Contributed by Ziad Jowhar, Elie Nwefo, Yasmine Alkhalid, Sai Greeshma Magam, Rasika Tangutoori, & Shray Ambe
Imagine waking up everyday with fatigue and joint pain. You constantly fear having a stroke or heart attack that could cause your premature death. Unfortunately, this is a reality for patients dealing with severe forms of sickle cell disease (SCD).
SCD is caused by a recessive mutation on chromosome eleven and primarily affects the cardiovascular system. Red blood cells are essential for transporting oxygen to the rest of your body. These cells are normally round, allowing them to fit through small blood vessels. Individuals with SCD, who are homozygous for the sickle cell allele, have red blood cells that are crest-shaped instead. This deformity can cause blood clots, ultimately leading to tissues in the body to become oxygen deprived. If this blockage occurs in a major vessel, it can cause a stroke, heart attack, or even death. However, there is hope for individuals with the disease, as recent research has found that SCD can be cured through bone marrow transplant. Sadly though, there are limitations — it has been more successful in younger patients who receive transplants from a full sibling or matched donor.
But how can such a harmful disease manage to survive? One misconception is that the fittest organisms in a population are the healthiest. Shouldn’t the sickle cell trait have been erased from the human population long ago since it lowers life expectancy?
Before we dive into why the sickle cell trait still exists, let’s take a step back and learn a little more about SCD’s effects and treatment options from Dr. Kirshma Khemani, a specialist in pediatric hematology and oncology:
- Could you give a brief background on yourself and your current research?
- What are the symptoms of sickle cell disease?
- What are the current treatment options for sickle cell disease?
- What are the risks of each treatment option for sickle cell disease?
- Recently stem cell therapy has been identified as a potential cure for sickle cell disease, what are your views on these findings?
Now, let’s get back to the big question: how could this trait continue to prevail? The sickle cell trait has been found in regions of the world where malaria occurs: 10-40% of the population carries the sickle cell mutation. But wait a second. What is malaria and how is it related to SCD?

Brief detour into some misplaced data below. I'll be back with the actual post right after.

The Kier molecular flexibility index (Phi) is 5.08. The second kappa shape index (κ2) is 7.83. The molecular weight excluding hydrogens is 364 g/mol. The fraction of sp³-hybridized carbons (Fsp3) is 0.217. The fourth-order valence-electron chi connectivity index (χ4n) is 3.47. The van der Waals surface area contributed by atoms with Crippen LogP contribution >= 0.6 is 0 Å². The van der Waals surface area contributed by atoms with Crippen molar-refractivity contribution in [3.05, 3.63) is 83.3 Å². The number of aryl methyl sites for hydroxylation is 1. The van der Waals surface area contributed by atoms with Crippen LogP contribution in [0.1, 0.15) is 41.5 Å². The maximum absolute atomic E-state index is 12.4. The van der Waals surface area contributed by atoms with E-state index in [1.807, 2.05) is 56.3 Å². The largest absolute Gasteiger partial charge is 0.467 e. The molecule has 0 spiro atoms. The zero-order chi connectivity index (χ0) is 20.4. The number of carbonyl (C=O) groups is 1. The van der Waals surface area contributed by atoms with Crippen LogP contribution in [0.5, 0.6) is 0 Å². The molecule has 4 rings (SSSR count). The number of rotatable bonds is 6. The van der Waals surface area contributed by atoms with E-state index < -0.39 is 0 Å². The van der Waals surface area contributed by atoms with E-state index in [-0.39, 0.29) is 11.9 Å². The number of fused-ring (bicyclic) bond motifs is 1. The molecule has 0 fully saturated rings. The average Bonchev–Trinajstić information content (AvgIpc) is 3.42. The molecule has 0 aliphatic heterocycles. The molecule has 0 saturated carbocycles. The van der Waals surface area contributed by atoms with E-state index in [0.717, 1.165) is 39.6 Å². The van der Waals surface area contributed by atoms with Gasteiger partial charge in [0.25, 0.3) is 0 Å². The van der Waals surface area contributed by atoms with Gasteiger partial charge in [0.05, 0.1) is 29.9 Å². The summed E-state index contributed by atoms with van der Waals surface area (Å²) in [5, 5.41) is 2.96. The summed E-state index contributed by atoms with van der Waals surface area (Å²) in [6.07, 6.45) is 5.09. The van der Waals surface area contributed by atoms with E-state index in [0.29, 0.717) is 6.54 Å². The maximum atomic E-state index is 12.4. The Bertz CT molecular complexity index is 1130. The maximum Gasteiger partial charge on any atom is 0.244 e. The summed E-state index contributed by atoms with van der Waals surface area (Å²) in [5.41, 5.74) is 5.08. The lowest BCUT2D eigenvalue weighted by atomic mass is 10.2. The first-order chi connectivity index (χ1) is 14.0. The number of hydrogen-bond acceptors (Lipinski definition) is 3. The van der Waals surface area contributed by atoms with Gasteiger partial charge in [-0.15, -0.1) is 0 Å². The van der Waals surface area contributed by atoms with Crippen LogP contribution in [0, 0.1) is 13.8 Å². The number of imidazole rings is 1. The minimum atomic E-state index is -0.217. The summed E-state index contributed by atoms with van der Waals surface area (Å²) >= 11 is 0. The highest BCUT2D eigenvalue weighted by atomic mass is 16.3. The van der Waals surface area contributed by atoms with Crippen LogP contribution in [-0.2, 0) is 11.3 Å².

Malaria is a life threatening disease that is caused by a parasite and is transmitted through mosquito bites. There is a correlation between malaria and SCD: individuals who carry the sickle cell trait, who are heterozygous for the sickle cell allele, have a protective advantage against malaria. This occurs because the parasite that causes malaria cannot mature in the oxygen-deprived sickled red blood cells and dies.
Although SCD does have several disadvantages, the sickle cell trait has been able to survive in the population due to its protective role against malaria.
For additional information, see the following references:
Gemmell NJ, Slate J. 2006. Heterozygote advantage for fecundity. PLoS ONE 1(1).
Kwiatkowski, D. P. 2005. How malaria has affected the human genome and what human genetics can teach us about malaria. The American Journal of Human Genetics, 77(2), 171-192.
Larremore, D. B. et al. 2015. Ape parasite origins of human malaria virulence genes. Nature Communications Nat Comms, 6.
Saraf, S. L. et al. 2015. Nonmyeloablative stem cell transplantation with alemtuzumab/low-dose irradiation to cure and improve the quality of life of adults with sickle cell disease. Biology of Blood and Marrow Transplantation.
Sellis, D., Callahan, B. J., Petrov, D. A., & Messer, P. W. 2011. Heterozygote advantage as a natural consequence of adaptation in diploids. Proceedings of the National Academy of Sciences, 108(51), 20666-20671.
Williams, T. N. et al. 2005. An immune basis for malaria protection by the sickle cell trait. PLoS Med PLoS Medicine 2: 441-445.